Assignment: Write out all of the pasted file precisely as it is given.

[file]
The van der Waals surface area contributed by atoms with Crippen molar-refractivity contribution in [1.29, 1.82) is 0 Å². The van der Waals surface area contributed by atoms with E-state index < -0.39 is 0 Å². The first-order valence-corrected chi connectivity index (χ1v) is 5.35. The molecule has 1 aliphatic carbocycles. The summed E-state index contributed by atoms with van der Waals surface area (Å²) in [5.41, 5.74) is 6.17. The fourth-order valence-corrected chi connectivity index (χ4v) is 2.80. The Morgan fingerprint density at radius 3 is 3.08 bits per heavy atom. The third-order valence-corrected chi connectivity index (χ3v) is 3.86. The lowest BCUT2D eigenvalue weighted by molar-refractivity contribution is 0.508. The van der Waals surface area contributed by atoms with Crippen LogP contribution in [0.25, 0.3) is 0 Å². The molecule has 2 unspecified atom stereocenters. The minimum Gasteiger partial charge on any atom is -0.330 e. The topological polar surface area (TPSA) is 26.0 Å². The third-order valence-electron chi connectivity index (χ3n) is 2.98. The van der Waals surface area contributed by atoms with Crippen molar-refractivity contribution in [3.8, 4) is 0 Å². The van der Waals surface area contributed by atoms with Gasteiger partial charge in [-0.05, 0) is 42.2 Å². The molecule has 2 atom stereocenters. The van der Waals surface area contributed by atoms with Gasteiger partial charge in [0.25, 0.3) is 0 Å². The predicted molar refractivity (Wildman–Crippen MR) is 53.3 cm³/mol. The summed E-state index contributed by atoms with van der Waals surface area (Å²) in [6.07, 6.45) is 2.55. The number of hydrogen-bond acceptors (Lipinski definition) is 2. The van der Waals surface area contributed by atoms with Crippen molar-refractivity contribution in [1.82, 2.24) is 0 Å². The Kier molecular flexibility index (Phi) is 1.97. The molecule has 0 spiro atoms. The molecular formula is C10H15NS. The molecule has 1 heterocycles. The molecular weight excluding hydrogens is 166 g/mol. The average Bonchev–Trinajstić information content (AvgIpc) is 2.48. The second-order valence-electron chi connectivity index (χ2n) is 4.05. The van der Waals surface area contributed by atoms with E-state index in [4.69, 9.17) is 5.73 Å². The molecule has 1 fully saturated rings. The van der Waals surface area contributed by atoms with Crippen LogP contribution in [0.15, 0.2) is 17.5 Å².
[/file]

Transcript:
The van der Waals surface area contributed by atoms with Crippen molar-refractivity contribution in [1.29, 1.82) is 0 Å². The van der Waals surface area contributed by atoms with E-state index < -0.39 is 0 Å². The first-order valence-corrected chi connectivity index (χ1v) is 5.35. The molecule has 1 aliphatic carbocycles. The summed E-state index contributed by atoms with van der Waals surface area (Å²) in [5.41, 5.74) is 6.17. The fourth-order valence-corrected chi connectivity index (χ4v) is 2.80. The Morgan fingerprint density at radius 3 is 3.08 bits per heavy atom. The third-order valence-corrected chi connectivity index (χ3v) is 3.86. The lowest BCUT2D eigenvalue weighted by molar-refractivity contribution is 0.508. The van der Waals surface area contributed by atoms with Crippen LogP contribution in [0.25, 0.3) is 0 Å². The molecule has 2 unspecified atom stereocenters. The minimum Gasteiger partial charge on any atom is -0.330 e. The topological polar surface area (TPSA) is 26.0 Å². The third-order valence-electron chi connectivity index (χ3n) is 2.98. The van der Waals surface area contributed by atoms with Crippen molar-refractivity contribution in [3.8, 4) is 0 Å². The van der Waals surface area contributed by atoms with Gasteiger partial charge in [-0.05, 0) is 42.2 Å². The molecule has 2 atom stereocenters. The van der Waals surface area contributed by atoms with Gasteiger partial charge in [0.25, 0.3) is 0 Å². The predicted molar refractivity (Wildman–Crippen MR) is 53.3 cm³/mol. The summed E-state index contributed by atoms with van der Waals surface area (Å²) in [6.07, 6.45) is 2.55. The number of hydrogen-bond acceptors (Lipinski definition) is 2. The van der Waals surface area contributed by atoms with Crippen molar-refractivity contribution in [1.82, 2.24) is 0 Å². The Kier molecular flexibility index (Phi) is 1.97. The molecule has 0 spiro atoms. The molecular formula is C10H15NS. The molecule has 1 heterocycles. The molecular weight excluding hydrogens is 166 g/mol. The average Bonchev–Trinajstić information content (AvgIpc) is 2.48. The second-order valence-electron chi connectivity index (χ2n) is 4.05. The van der Waals surface area contributed by atoms with E-state index in [4.69, 9.17) is 5.73 Å². The molecule has 1 fully saturated rings. The van der Waals surface area contributed by atoms with Crippen LogP contribution in [0.15, 0.2) is 17.5 Å².